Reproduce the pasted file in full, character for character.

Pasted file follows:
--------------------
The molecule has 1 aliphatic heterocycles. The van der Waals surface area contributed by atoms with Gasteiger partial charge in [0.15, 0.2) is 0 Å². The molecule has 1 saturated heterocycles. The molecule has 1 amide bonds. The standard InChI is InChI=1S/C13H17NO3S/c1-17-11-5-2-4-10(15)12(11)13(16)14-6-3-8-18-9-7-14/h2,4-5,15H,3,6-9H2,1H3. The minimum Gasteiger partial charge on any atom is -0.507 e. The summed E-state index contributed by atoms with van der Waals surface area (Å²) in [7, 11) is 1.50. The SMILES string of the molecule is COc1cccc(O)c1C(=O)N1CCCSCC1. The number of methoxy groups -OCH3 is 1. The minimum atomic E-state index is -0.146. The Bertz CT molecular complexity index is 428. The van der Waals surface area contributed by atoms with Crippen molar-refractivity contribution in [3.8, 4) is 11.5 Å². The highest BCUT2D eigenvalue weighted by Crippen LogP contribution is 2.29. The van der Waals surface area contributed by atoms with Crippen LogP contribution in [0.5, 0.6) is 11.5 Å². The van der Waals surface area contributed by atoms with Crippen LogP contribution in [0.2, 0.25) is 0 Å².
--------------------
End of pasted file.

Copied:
The molecule has 1 aliphatic heterocycles. The van der Waals surface area contributed by atoms with Gasteiger partial charge in [0.15, 0.2) is 0 Å². The molecule has 1 saturated heterocycles. The molecule has 1 amide bonds. The standard InChI is InChI=1S/C13H17NO3S/c1-17-11-5-2-4-10(15)12(11)13(16)14-6-3-8-18-9-7-14/h2,4-5,15H,3,6-9H2,1H3. The minimum Gasteiger partial charge on any atom is -0.507 e. The summed E-state index contributed by atoms with van der Waals surface area (Å²) in [7, 11) is 1.50. The SMILES string of the molecule is COc1cccc(O)c1C(=O)N1CCCSCC1. The number of methoxy groups -OCH3 is 1. The minimum atomic E-state index is -0.146. The Bertz CT molecular complexity index is 428. The van der Waals surface area contributed by atoms with Crippen molar-refractivity contribution in [3.8, 4) is 11.5 Å². The highest BCUT2D eigenvalue weighted by Crippen LogP contribution is 2.29. The van der Waals surface area contributed by atoms with Crippen LogP contribution in [0.5, 0.6) is 11.5 Å². The van der Waals surface area contributed by atoms with Crippen LogP contribution in [0.2, 0.25) is 0 Å².